Pup-ternity for Pet Parents
Welcoming a new baby into our homes and our hearts is the most joyous feeling in the world. And for many of us, the pitter, patter of a four legged and furry arrival is just as exciting.
Dog lovers across Australia are besotted with their canine companions as soon as they introduce them into the family home. So much so, that they often share the same love and bond that exists between parents and their children as the fur-kid of the family.
Studies have shown that mothers may actually perceive their pets and their kids in similar ways and that the same hormone, oxytocin – known to play a strong role in triggering feelings of unconditional love and protection – spikes in both human and canine brains when a dog is gazing at its owner.
Dogs play a very important role in our lives – they are companions, social enablers, stress relievers and just generally fun to be around.
So creating that initial bond with your new pup or rescue when they first arrive is important in developing a lifelong friendship and partnership with your four legged friend.
Like most mothers enjoy the time spent with their little ones during maternity leave, pup-ternity leave gives pet parents the chance to get to know and train their excitable ball of fur.
Responsible dog ownership starts with forming a rapport and teaching good manners, and this requires spending time together.
Fur-baby bonding time is the chance for your pet to find their paws. In a new environment filled with new smells, new obstacles and new routines, this is the best time to devote to your fur-kid to let them know that you’re there to help.
The key to early good habits is establishing a routine and can be quite time intensive. Popping puppy outside every 20 minutes during the day for toilet training, encouraging him to find the crate and other behavioural training all requires you to be home and dedicated to your fur-pup.
Just like a new baby, interrupted sleep and early starts are going to be the norm for a while as your puppy adjusts to toileting at night. Disturbed nights means that taking pup-ternity leave gives you some time for ‘catnaps’ – or more correctly ‘pup-naps’ – to catch up on sleep.
For those who already have pets, you have to also consider gently introducing your new addition to established pets who might feel a little put out.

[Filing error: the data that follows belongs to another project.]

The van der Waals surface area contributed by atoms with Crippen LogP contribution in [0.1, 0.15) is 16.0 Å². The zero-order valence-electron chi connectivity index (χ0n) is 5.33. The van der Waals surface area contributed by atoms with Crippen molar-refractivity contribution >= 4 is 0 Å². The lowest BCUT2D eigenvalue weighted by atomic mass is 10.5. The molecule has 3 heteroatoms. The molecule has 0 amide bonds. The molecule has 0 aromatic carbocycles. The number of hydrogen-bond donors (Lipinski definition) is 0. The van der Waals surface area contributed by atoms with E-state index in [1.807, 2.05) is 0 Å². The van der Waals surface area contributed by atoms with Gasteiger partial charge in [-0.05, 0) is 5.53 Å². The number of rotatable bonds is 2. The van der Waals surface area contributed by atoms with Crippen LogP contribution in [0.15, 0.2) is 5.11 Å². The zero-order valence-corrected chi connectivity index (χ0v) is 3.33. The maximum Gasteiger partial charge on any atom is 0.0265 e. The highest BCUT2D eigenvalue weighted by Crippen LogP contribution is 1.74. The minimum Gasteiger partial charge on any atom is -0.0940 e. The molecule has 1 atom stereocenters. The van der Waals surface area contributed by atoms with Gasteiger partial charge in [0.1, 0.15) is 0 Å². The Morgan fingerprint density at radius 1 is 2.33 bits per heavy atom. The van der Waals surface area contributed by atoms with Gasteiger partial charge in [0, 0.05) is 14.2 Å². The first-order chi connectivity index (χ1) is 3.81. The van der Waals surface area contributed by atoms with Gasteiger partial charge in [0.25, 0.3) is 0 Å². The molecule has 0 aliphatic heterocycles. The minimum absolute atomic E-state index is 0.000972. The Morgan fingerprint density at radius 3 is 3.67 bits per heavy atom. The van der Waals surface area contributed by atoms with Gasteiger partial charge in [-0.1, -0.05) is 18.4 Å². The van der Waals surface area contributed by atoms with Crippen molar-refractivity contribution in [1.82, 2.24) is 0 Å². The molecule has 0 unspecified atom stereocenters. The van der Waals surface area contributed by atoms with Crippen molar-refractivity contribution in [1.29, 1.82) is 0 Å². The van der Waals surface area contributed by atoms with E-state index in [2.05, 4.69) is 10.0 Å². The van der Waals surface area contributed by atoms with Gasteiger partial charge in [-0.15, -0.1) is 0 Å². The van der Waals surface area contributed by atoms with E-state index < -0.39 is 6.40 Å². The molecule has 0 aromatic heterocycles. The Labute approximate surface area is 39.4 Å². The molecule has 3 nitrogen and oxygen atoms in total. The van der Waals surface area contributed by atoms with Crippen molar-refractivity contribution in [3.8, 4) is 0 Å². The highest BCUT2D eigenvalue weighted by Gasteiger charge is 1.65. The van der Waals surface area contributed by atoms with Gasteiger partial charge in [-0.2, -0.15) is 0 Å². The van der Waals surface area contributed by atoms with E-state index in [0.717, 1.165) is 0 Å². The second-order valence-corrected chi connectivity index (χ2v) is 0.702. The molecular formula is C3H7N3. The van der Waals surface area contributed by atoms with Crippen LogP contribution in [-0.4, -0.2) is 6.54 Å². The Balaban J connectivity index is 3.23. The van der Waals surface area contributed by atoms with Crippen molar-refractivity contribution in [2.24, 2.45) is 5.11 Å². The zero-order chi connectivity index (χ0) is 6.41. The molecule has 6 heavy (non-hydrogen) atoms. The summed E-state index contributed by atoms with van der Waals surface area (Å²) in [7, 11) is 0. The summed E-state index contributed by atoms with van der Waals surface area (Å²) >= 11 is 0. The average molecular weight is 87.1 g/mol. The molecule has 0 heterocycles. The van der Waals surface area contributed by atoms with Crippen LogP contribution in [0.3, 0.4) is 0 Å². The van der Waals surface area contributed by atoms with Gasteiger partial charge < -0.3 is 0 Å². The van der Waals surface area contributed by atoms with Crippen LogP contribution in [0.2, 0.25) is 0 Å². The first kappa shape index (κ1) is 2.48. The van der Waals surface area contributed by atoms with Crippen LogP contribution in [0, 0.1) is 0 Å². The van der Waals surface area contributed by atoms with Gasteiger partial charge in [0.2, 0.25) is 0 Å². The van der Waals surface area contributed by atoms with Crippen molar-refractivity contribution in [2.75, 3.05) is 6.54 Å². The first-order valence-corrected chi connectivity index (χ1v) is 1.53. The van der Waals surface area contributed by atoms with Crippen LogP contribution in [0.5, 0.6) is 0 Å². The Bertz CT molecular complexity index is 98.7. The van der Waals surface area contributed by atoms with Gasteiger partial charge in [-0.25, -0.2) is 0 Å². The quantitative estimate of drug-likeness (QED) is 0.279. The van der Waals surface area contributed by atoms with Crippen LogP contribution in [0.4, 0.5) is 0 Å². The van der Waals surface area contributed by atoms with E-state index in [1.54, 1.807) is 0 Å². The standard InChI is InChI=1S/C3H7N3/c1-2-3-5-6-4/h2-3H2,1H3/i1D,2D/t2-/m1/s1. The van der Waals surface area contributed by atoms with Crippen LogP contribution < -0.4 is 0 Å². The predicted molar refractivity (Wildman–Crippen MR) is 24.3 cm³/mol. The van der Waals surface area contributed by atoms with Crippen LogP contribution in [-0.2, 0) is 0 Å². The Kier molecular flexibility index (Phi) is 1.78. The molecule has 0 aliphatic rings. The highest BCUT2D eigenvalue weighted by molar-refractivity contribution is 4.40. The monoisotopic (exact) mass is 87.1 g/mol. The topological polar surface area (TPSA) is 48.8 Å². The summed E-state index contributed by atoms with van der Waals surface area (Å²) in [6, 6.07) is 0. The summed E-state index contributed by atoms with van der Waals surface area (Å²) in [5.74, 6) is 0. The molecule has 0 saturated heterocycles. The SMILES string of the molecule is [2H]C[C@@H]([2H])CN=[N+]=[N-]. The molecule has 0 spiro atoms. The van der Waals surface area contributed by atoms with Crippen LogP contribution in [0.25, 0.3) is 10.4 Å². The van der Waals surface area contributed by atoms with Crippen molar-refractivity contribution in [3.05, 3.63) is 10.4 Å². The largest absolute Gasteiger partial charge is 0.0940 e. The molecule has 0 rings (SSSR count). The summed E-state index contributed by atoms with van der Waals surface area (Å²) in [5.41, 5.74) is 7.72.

Proper socialisation is perhaps the greatest investment we make in our youngsters. For that puppy to grow into a confident, well-adjusted adult we need to make time to take him out and about. Pup-ternity leave would give you the chance to carry your pup to the school gates to pick up the kids, or walking along the road or highway to let him adjust to noise and traffic.
Adequately socialising a dog could avoid giving him a bad name.
It’s a time of adjustment for all family members – the two and four-legged – and supervised interactions are essential.
Pup-ternity is a chance to devote to your new puppy, but if you have under school age children at home, you also need to educate them about appropriate behaviour around the new pup.
Encourage young children to use calm and quiet behaviours around the new pup so they don’t become over excited or confused.
For older children, make a ‘contract’ with them about helping out with the fun things like playtime, but also with washing up bowls and feeding times.
Give your fur-kid time to adjust to the hustle and bustle of family life and constantly read your dog’s body language to stop a game or call ‘time out’ if play time may result in an accident from over excitement.
In an ideal world, pup-ternity leave would be a ‘pawsome perk’ included in your terms of employment, but for those that don’t have employers who are mad-dog lovers like the rest of us, here are some tips to help settle your new pup into the family:
● Plan the fur-baby’s arrival for a time when you can be home to spend time with him
● Take annual leave around the puppy’s arrival
● If possible, work from home or work opposite hours to your partner, so one of you can be home.
● If you live within easy travelling distance, pop home for lunch. This breaks up his day, provides a toilet break, and a chance to play off excess energy.
● Caring for a dog is a team effort, so give other family members a chance to sharing in the care
● Leaving a puppy for more than four hours is far from ideal. Investigate if friends, neighbours, or family are up for a spot of pup sitting. If not, check out local dog minding, walking or sitting services.
● If you have a dog-friendly workplace, take your puppy to work
● Remember a young puppy needs regular toilet breaks, so you may consider employing a professional dog walker or home visitor to ease the strain on pup’s bladder
And lastly, simply enjoy life with your dog! The unconditional love that a dog can bring into your world is something special and a bond that should be cherished.
Kerry Martin is the Editor of Australian dog blog, PuppyTales.com.au which offers pet parents advice and information about how to live the best life with their dogs. With her own adored dogs Keiko and Summer, Kerry completely understands that your four legged furry buddy is absolutely part of the family. Kerry is also the photographer behind Akemi Photography and is the current Australian Pet/Animal Photographer of the Year. Akemi Photography specialises in photographing pets and the people who love them.